By noon it was time to start our testing. There were something like 10 or 12 tasks we had to complete, some of which were done two-tests-at-a-time. For example, "Demonstrate you can drive a half circle staying in your lane, then come to a stop within this box." Each person did their task while the rest of the class watched, then we all moved on to the next task. When the tasks were over, we parked the bikes by the shed, helped fill them back up with gas, and put them away. My trip-meter said 11 miles total for the two days of class. Finally, we were all done and we went back inside, wondering how we did.

In the classroom, the rider coach let us all know we had all passed, and after a collective sigh of relief he told us each how we did and where we had a point or two deducted. No one was anywhere near close to failing. With a round of applause for ourselves, we packed up and headed home - or, some of us to the DMV, where our test results had already been transmitted - to get our license endorsements.


Scott's trade-up Triumph.

Scott rode that little Suzuki for a year, after which he traded it in on a barely used Triumph Bonneville, pictured above. He still hasn't bought another car and rides everywhere he goes, having recently ridden his 20,000th mile in his two years of motorcycle ownership. You can see his collection of motorcycling videos by searching for AmenMoto Motorcycle Adventures on YouTube. He even rides his Triumph off-road, as the video below shows!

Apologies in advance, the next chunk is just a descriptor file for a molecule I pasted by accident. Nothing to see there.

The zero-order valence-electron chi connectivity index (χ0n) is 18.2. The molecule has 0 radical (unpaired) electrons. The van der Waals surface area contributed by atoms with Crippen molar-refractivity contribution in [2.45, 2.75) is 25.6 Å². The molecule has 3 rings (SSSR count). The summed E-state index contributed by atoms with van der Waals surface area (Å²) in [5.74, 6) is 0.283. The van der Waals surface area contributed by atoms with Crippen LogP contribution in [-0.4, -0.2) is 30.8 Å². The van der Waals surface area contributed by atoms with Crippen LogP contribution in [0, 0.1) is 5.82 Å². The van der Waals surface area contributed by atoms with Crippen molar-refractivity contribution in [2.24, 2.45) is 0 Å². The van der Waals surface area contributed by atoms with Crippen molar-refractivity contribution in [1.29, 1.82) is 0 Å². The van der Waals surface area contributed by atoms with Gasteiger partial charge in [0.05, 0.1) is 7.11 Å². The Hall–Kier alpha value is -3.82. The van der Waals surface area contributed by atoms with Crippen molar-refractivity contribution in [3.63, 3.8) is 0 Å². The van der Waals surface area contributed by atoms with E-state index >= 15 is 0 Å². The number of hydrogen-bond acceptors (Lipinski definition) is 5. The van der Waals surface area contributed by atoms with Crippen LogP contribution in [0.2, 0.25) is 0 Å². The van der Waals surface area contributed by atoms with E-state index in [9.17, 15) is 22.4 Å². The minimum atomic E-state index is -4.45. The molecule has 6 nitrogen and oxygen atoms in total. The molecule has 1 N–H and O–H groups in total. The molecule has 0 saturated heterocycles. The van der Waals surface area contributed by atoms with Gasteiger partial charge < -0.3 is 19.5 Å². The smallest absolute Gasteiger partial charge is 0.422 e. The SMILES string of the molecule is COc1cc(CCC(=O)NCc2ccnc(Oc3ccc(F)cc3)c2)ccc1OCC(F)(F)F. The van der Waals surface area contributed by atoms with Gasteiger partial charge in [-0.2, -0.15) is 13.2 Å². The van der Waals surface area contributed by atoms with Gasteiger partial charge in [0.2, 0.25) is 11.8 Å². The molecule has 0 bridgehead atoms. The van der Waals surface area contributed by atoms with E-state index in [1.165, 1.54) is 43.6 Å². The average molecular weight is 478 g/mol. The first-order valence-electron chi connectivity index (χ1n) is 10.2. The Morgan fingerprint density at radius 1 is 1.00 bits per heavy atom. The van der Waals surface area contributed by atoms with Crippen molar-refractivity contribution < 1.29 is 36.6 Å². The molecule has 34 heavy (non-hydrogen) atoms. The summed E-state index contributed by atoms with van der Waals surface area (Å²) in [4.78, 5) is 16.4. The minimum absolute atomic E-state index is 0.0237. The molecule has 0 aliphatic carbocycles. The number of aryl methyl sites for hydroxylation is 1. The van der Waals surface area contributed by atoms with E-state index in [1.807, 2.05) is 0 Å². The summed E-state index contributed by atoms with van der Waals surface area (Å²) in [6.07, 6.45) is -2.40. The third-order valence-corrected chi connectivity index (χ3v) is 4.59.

Tags:  beginners  MSF  Safety  travel 

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So you want to grow old with your motorcycle

Posted By Bruce Mills #92953, Wednesday, March 8, 2017

The time has rolled around to where it is tough to get off your bike after a ride. Heck, it’s almost impossible to get off the floor once I’m down there. Other signs of aging have become an all-too-common occurrence.

The children and grandchildren are asking, "When are you going to stop riding? It’s too dangerous!" Friends shake their heads and say, "I wouldn’t want to ride in all that traffic nowadays." Still some of us old timers get the urge to drag out the bike and go for a ride. Riding motorcycles is a very dangerous sport, that is a fact.

There are a few of us who are not ready to give it up yet, or maybe ever. I find it comforting to still have a motorcycle in the garage. Let’s look at some ways to continue to ride safely as we age.

Check your motorcycle. If it looks like it’s been kept in a barn full of goats, better get it out and hose it off. If the cycle has been maintained properly, you’re ahead of the curve. Motorcycles that have been sitting for a long time need fresh oil and filters, fresh gas in the tank and air in the tires. Take great care checking those tires, as they are essential for safe motorcycling.

You want your motorcycle to respond when you need it to. Make sure she runs well and stops better. I’m an advocate of hard braking at the slightest hint of danger. Most road problems will disappear before you get to them if you can get on the brakes early and hard. Be an expert at braking.